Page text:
7.4 Korn Shell Functions

10. Korn Shell Functions
A function is a special definition of some algorithm that is assigned to a 
(variable-like) name for use by a shell script.  Functions that are only used 
inside one script can be defined at the beginning of the script.  The 
function starts with the reserved word "function", a name for the function,  
and the code which is contained in "{   }" braces.  Bourne shell functions 
are declared by function name followed immediately by "()" and then the code 
contained in "{   }" braces.

11. An Example:
	$ cat showfun
	#! /bin/ksh						#! /bin/sh
	# this script shows where function can be declared.
	print "Entering the script showfun"

	function local1		 or				local1()
		print "We are in the local1 function"

	print "In showfun script"
	# can we call local2 before it is written?
	print "Can we call local2 before it is written?"
	# now declare local2
	print "Local2 is being declared."

	function local2			or			local2()
		print "This is function local2"

	print "Script showfun after the declaration of local2"
	$ showfun
	Entering the script showfun
	In showfun script
	We are in the local1 function
	Can we call local2 before it is written?
	showfun:  local2:  not found
	Local2 is being declared.
	Script showfun after the declaration of local2
	This is function local2

12. A function may also be declared as part of an initialization file 
like .profile or .kshrc.  If the function is created in these files and will 
be used outside these files, the function must be exported via 
typeset -fx functionname .  

Functions may also be placed in a directory and then autoloaded in scripts 
when needed.  Such functions are defined and contained in their own files 
using the same name.  If a function is to be autoloaded, the FPATH 
variable must be defined to include the path name of the directory 
containing the function and the FPATH variable itself should be 
exported.  The Bourne shell does not have an autoload feature nor does 
it use the FPATH variable.  i.e.

	$ ls functions
	$ tail -2 .profile
	FPATH=":~/functions:" ; export FPATH
	autoload showfun
	$ typeset -f

13. A function can be used anywhere a script can be used.  A function 
can be called either inside a script or at the command line.  It must be 
defined (declared) before it can be used.  Do this either by including the 
body of the function in the script or by autoloading the function.

If the function is run at the prompt, the function should be defined in 
the startup file (.profile or .kshrc) or the FPATH 
variable should be set and the function be defined in a file of the same 
name in a directory specified by FPATH. 

14. Input to functions
Values may be explicitly passed to a function by calling the function with 
some arguments.  These arguments are then accessible inside the function 
using the positional (numbered) parameters.  The positional parameters at 
the script level are not the same and separate from the positional parameters 
inside the function except when the function is invoked with "$@" as its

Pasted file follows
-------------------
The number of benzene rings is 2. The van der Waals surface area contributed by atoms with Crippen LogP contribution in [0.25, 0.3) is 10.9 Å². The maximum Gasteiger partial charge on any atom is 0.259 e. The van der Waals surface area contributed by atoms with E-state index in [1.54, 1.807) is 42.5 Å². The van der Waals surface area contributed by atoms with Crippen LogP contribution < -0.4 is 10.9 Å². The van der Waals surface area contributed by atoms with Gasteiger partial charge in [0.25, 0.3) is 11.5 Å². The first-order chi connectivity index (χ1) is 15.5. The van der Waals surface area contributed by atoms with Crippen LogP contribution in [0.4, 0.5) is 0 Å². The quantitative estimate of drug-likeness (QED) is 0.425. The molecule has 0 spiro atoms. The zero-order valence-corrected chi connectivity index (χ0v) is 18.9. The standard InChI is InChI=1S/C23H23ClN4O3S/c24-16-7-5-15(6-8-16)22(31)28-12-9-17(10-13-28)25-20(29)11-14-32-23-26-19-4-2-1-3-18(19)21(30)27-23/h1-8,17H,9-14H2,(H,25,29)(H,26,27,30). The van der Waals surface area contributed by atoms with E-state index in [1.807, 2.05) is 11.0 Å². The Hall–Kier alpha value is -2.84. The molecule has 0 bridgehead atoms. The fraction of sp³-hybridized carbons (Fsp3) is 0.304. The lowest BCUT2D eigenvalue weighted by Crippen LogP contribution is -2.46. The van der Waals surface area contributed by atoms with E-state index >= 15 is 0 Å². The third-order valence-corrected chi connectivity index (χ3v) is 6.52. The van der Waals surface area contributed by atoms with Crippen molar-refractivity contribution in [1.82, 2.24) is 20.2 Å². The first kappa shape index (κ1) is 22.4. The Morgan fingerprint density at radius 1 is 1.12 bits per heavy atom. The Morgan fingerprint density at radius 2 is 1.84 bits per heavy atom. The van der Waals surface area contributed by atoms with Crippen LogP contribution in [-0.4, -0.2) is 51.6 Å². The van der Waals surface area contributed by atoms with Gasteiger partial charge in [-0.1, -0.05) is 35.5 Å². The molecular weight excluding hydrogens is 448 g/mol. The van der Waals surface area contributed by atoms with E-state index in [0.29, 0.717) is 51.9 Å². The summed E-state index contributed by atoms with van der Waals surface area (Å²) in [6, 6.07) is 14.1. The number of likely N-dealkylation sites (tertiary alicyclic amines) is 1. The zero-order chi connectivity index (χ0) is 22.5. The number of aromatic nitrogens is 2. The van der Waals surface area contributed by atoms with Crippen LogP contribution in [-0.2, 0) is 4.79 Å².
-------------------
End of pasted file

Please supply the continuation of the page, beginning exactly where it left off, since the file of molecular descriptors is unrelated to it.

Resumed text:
Arrays may be passed to a function, however, the values of the array are 
converted to positional parameters for the function and the array elements 
are then accessed as positional parameters.  If an array and a single value 
are passed to a function then we have:
	$ cat arraypassing
	function arraypassing
		for pos in "$@"
			print $i is $pos
			(( i = i + 1 ))
	$ . arraypassing
	$ typeset -f
	$ set -A arr one two three
	$ value=four
	$ ksh arraypassing $value ${array[*]}
	1 is four
	2 is one
	3 is two
	4 is three

15. Returning values from functions
	(1) The return statement allows a function to pass back 
an integer value between 0 and 255.  This value is stored in the $? 
variable as far as the calling program is concerned and must be read 
immediately after control is returned to the calling program.
	$ cat returntest
	# declare or define the function
	function callfunction
		for pos in $*
			print $i is $pos
			(( i = i + 1 ))
			return 10
	# invoke or call the function
	set -A arr one two three
	callfunction $value ${array[*]}
	print $?
	print "leaving returntest"
	$ ksh returntest
	1 is four
	leaving returntest

	(2)  Use $( ... ) [ command substitution ]  to capture other, 
additional, non-integer output from a function.  Just assign the output of 
the function to a variable.

	$ cat fr
	# this is an example of the function returning
	function bunch
		print from the bunch function
	# define the variable
	print this is $from
	$ ksh fr
	this is from the bunch function Sun Feb 28 09:10:11 PST 1999
	(3) Use temporary files to store information to be passed back 
to the calling program.

16.  Local and global variables
	Any variable declared inside a function (using typeset or not) 
is local to that function in the Korn shell.  (The Bourne shell functions 
do not have local variables).  If a variable is declared outside the 
function, the variable is global or accessible throughout the rest of the 
script.  If a variable is declared twice, once inside a script and once 
inside a function, the declaration inside the function hides the outer 

	$ cat from1		$ cat from2
	x=10			x=10
	function fun1		function fun2
	{			{
		typeset x		x=40
		x=40			print $x
		print $x	}
	fun1			fun2
	print this is $x	print this is $x
	$ ksh from1		$ ksh from2
	40			40
	this is 10		this is 40

Questions? Robert Katz: rkatz@ned.highline.edu
Last Update February 26, 2002